A recent spike in cases of dads being denied access to their children has lead organisations such as Fathers 4 Justice to create campaigns to highlight the issue. Picture: File
Acrimony between parents should not be allowed to disrupt relations between fathers and their children, says a civil rights group.

A recent spike in cases of dads being denied access to their children has lead organisations such as Fathers 4 Justice to create campaigns to highlight the issue.

Spokesperson Gary da Silva said: “If you as parents are genuinely concerned about your child’s well- being, we encourage you to set up a care plan that allows for liberal contact, care, guardianship and maintenance of the child by both of the parents.

“We find using a priest or a rabbi quite successful to assist the couple to come to the best solution for all concerned.”

Data from Statistics in 2017 shows more wives than husbands, 12 938 compared to 8 878, initiated divorce proceedings.

A distressed Cape Town father whose marriage ended last year told Weekend Argus: “My wife was emotionally and verbally abusive towards me, in front of the minor kids.

“When I moved out, seven days later she took out a protection order.”

The man, who did not want to be named, said the protection order stated he could only see his children under his wife’s supervision.

“Without any history of abuse (by him) - physical or emotional - the court granted this. She used this as a tool to manipulate me, and when I didn’t do as she asked she would threaten me with the protection order. In the last year I have been in and out of court a total of 61 full days.”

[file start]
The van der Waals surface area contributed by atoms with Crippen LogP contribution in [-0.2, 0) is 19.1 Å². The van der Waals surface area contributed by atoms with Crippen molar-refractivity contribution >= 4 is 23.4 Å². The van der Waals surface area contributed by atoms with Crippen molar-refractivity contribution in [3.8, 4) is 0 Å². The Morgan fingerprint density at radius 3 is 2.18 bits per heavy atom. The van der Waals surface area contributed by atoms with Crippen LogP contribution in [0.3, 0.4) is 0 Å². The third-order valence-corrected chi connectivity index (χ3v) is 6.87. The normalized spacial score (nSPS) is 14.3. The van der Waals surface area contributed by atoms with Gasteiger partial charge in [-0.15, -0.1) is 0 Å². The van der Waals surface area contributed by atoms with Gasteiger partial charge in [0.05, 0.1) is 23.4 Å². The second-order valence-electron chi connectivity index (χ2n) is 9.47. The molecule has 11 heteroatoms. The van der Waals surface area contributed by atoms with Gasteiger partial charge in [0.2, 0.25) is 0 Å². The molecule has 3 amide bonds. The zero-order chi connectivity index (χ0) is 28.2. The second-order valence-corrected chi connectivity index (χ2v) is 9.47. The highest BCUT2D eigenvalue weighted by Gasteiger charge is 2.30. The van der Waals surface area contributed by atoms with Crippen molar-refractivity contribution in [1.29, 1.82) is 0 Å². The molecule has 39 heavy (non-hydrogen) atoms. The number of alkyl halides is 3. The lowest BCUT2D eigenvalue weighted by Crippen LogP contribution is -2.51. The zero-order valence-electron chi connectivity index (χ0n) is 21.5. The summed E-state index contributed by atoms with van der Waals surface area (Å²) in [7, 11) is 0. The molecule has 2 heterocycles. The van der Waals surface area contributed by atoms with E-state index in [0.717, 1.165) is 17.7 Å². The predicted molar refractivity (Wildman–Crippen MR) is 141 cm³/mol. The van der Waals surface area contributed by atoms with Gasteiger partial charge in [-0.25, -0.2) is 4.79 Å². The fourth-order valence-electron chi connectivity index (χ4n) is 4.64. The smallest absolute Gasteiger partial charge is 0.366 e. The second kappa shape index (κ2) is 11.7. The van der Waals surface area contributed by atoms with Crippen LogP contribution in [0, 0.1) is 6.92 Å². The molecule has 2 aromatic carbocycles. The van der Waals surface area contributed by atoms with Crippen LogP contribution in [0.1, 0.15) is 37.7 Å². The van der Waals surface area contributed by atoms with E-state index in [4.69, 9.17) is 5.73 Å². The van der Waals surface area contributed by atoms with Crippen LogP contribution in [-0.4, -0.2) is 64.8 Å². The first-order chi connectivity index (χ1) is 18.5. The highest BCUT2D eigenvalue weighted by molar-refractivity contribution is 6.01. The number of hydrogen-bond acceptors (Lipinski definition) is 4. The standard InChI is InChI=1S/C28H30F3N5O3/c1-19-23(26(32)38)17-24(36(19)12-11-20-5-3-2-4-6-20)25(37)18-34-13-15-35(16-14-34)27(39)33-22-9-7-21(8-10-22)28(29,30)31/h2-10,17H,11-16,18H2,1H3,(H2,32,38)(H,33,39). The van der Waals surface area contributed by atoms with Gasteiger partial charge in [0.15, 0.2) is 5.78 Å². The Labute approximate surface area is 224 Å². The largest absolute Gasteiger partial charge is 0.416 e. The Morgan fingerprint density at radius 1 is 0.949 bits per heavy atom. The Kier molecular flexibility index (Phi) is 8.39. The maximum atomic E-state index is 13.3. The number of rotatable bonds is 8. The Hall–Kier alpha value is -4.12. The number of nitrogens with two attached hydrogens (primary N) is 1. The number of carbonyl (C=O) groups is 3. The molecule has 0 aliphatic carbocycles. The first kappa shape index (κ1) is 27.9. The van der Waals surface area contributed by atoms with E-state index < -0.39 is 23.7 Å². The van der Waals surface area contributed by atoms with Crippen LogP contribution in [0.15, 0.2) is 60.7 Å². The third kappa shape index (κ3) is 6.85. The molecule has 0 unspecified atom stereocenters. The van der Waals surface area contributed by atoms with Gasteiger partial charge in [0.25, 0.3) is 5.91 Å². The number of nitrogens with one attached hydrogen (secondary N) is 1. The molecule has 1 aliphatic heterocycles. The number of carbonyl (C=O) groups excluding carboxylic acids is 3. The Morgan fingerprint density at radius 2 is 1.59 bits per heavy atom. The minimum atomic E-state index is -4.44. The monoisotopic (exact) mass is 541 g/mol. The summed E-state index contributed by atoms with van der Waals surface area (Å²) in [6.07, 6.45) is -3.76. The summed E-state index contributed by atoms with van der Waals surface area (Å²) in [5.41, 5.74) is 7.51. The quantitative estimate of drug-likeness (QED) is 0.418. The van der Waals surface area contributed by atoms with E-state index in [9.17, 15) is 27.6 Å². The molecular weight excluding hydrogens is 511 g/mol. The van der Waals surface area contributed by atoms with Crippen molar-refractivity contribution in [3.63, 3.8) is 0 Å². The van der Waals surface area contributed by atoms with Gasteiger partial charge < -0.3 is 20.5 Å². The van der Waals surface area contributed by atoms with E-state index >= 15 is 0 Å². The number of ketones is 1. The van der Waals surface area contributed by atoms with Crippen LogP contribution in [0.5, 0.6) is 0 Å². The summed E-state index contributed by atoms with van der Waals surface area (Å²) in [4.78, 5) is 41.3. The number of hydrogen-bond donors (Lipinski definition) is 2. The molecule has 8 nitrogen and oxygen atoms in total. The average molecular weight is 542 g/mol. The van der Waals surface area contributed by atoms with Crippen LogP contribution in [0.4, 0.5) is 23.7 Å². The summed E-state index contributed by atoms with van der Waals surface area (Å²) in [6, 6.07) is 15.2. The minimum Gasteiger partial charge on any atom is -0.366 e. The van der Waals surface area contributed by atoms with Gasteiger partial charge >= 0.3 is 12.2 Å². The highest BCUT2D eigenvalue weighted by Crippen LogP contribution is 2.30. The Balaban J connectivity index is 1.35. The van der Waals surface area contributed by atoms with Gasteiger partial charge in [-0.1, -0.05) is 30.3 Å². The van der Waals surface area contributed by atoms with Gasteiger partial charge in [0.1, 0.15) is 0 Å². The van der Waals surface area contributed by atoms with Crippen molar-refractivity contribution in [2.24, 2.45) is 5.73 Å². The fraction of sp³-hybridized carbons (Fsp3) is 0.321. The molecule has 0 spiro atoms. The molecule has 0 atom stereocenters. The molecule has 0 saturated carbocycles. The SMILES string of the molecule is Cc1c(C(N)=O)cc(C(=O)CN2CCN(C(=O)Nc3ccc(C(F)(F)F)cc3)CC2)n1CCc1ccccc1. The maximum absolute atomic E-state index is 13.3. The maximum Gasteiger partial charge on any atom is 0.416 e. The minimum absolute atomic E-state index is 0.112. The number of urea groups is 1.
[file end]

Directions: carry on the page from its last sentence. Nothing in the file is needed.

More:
He alleged this resulted in his ex-wife preventing him from seeing their children. “It got so desperate I involved Social Services to assess the children, but it took them three months to act.

“Then again, almost 18 months later, I still don’t see my children. They now have hatred towards me. The messages they send are hateful and derogatory.”

He said he was waiting for Social Services to assess whether his children were afflicted with parental alienation syndrome.

The emotional stress and trauma have resulted in the man losing his job, house and car. “The only thing I look forward to is being reunited with my children,” he said.

David Thomson, senior legal adviser at Sanlam, said when a couple with children divorced, a court order stipulated the rights of the father, including visiting rights and access to the children.

In a case where parents had not married, the father would not have legal documentation on his side, and would have to be granted access to children through the courts.

To avoid that complication, unwed couples should draw up a partnership agreement, he advised.

Siphelo Mkhahluli from Mkhahluli Attorneys said when a mother would not abide by a court order allowing a father visiting rights, the father could resort to various measures.

“Communicate with the mother of the child. Stick to the agreed-upon court order and make arrangements to see the child.”

He suggested keeping written communication for evidence purposes.

Fathers 4 Justice can be contacted via [email protected] or www.f4j.co.za.